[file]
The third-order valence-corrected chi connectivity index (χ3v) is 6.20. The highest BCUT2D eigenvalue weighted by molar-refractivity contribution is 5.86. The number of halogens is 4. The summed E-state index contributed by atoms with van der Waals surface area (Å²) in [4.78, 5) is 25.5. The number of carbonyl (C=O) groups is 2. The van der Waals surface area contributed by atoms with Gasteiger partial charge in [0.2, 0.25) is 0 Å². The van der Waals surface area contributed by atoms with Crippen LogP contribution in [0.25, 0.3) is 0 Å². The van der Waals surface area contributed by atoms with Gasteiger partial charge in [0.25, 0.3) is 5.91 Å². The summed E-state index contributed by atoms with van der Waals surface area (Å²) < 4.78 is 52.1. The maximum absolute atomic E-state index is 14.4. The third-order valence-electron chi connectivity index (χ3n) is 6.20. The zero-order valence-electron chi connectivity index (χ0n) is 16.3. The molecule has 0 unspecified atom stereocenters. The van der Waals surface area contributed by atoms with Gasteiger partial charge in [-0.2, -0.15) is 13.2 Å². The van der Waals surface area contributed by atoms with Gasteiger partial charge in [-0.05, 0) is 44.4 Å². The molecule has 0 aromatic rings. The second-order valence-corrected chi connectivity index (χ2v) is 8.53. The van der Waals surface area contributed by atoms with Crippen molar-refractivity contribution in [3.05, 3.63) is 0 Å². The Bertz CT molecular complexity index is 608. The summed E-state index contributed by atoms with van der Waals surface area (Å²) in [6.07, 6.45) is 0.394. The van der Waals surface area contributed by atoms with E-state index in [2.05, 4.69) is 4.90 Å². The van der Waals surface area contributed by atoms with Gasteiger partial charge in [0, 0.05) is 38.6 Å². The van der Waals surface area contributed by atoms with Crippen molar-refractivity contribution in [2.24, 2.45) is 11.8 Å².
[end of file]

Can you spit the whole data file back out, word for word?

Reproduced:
The third-order valence-corrected chi connectivity index (χ3v) is 6.20. The highest BCUT2D eigenvalue weighted by molar-refractivity contribution is 5.86. The number of halogens is 4. The summed E-state index contributed by atoms with van der Waals surface area (Å²) in [4.78, 5) is 25.5. The number of carbonyl (C=O) groups is 2. The van der Waals surface area contributed by atoms with Gasteiger partial charge in [0.2, 0.25) is 0 Å². The van der Waals surface area contributed by atoms with Crippen LogP contribution in [0.25, 0.3) is 0 Å². The van der Waals surface area contributed by atoms with Gasteiger partial charge in [0.25, 0.3) is 5.91 Å². The summed E-state index contributed by atoms with van der Waals surface area (Å²) < 4.78 is 52.1. The maximum absolute atomic E-state index is 14.4. The third-order valence-electron chi connectivity index (χ3n) is 6.20. The zero-order valence-electron chi connectivity index (χ0n) is 16.3. The molecule has 0 unspecified atom stereocenters. The van der Waals surface area contributed by atoms with Gasteiger partial charge in [-0.2, -0.15) is 13.2 Å². The van der Waals surface area contributed by atoms with Gasteiger partial charge in [-0.05, 0) is 44.4 Å². The molecule has 0 aromatic rings. The second-order valence-corrected chi connectivity index (χ2v) is 8.53. The van der Waals surface area contributed by atoms with Crippen molar-refractivity contribution in [3.05, 3.63) is 0 Å². The Bertz CT molecular complexity index is 608. The summed E-state index contributed by atoms with van der Waals surface area (Å²) in [6.07, 6.45) is 0.394. The van der Waals surface area contributed by atoms with E-state index in [2.05, 4.69) is 4.90 Å². The van der Waals surface area contributed by atoms with Gasteiger partial charge in [0, 0.05) is 38.6 Å². The van der Waals surface area contributed by atoms with Crippen molar-refractivity contribution in [2.24, 2.45) is 11.8 Å².